And of course in some senses there isn’t, not when it comes to the massacring of innocents, wherever that takes place. No ‘of course I condemn the killings, but…’, or ‘of course it’s terrible but the French (or anyone else) had it coming’. No way. I am passionately, profoundly, unequivocally, unambiguously against everything that Daesh stand for and everything that they do. I despise their murderous arrogance, their callous indifference to human life.
But the danger of Daesh and their ilk is their absolute certainty. They define everyone who is not unequivocally, unambiguously with them not as mistaken or misguided but as the enemy. The Quran condemns those who take innocent lives, but Daesh see all who are not with them as guilty – corrupt and degenerate westerners in the ‘capital of prostitution and obscenity’, ‘deviant’ Muslims in Beirut, on and on and on. This year alone, they have murdered ‘crusaders’ in Afghanistan, Yemen, Turkey, Chad, Nigeria, Lebanon, Libya, Egypt, Tunisia, Somalia, Pakistan, Iraq, Syria…
Are they evil? Individually, I doubt it. We have to distinguish the organisation from the individuals who, as Umair Haque says, have themselves been conquered and brutalised by it. But they’ve been carefully taught, taught to hate, taught to kill without mercy or remorse, and by the time they’ve strapped on the explosive belt and picked up the Kalashnikov it is probably too late for them to be persuaded or deterred from doing evil in the name of an evil ideology. It’s not too late, though, for those who are attracted by the certainties of that ideology, or flirting with fundamentalism, if we can reach them, if we could sit down with them in the grey zone and talk, and listen. Lydia Wilson did that, talking to Daesh prisoners on death row in Kirkuk:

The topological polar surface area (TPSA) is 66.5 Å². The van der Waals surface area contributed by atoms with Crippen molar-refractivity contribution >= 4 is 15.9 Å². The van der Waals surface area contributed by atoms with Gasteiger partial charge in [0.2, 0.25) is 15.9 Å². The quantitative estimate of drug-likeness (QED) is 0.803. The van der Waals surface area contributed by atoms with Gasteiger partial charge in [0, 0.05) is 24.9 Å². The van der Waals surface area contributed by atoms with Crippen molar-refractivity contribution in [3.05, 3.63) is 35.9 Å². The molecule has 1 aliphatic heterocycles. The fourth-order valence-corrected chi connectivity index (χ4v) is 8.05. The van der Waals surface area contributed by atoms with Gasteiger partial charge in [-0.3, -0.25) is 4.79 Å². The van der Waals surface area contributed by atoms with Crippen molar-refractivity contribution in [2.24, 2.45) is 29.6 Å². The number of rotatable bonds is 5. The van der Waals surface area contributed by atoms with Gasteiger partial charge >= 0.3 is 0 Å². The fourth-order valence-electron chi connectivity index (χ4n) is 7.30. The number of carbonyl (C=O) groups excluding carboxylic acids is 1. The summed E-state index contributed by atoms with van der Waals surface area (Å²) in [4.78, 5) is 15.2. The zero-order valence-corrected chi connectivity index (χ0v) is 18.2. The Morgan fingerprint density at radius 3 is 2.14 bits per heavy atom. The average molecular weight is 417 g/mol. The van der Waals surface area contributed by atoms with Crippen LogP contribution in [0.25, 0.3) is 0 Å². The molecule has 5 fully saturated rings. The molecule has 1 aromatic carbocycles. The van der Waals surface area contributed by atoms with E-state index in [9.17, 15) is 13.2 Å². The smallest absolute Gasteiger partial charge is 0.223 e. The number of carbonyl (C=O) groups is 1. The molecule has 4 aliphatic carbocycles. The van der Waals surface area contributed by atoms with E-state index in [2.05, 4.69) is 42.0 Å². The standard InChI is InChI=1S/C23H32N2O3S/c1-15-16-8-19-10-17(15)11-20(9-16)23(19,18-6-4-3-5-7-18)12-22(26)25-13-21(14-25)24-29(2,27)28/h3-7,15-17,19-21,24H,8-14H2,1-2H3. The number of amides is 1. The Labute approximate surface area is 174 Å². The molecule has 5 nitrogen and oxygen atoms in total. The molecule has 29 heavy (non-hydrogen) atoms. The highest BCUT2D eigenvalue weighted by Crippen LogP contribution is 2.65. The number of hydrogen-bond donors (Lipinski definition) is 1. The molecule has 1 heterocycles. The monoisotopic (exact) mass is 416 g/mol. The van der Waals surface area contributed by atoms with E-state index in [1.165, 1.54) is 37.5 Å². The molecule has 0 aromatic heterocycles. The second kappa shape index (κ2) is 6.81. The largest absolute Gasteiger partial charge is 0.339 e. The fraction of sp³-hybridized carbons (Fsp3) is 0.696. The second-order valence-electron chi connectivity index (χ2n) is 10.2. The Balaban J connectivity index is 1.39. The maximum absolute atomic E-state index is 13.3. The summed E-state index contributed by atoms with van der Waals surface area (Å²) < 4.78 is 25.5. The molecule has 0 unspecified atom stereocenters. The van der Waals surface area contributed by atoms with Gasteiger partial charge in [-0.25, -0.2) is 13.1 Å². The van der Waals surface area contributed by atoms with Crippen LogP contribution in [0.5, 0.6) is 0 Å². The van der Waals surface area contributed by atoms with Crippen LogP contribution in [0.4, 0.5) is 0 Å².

They are children of the occupation, many with missing fathers at crucial periods (through jail, death from execution, or fighting in the insurgency), filled with rage against America and their own government. They are not fueled by the idea of an Islamic caliphate without borders; rather, ISIS is the first group since the crushed Al Qaeda to offer these humiliated and enraged young men a way to defend their dignity, family, and tribe. This is not radicalization to the ISIS way of life, but the promise of a way out of their insecure and undignified lives; the promise of living in pride as Iraqi Sunni Arabs, which is not just a religious identity but cultural, tribal, and land-based, too. (Lydia Wilson, The Nation, 21 October 2015)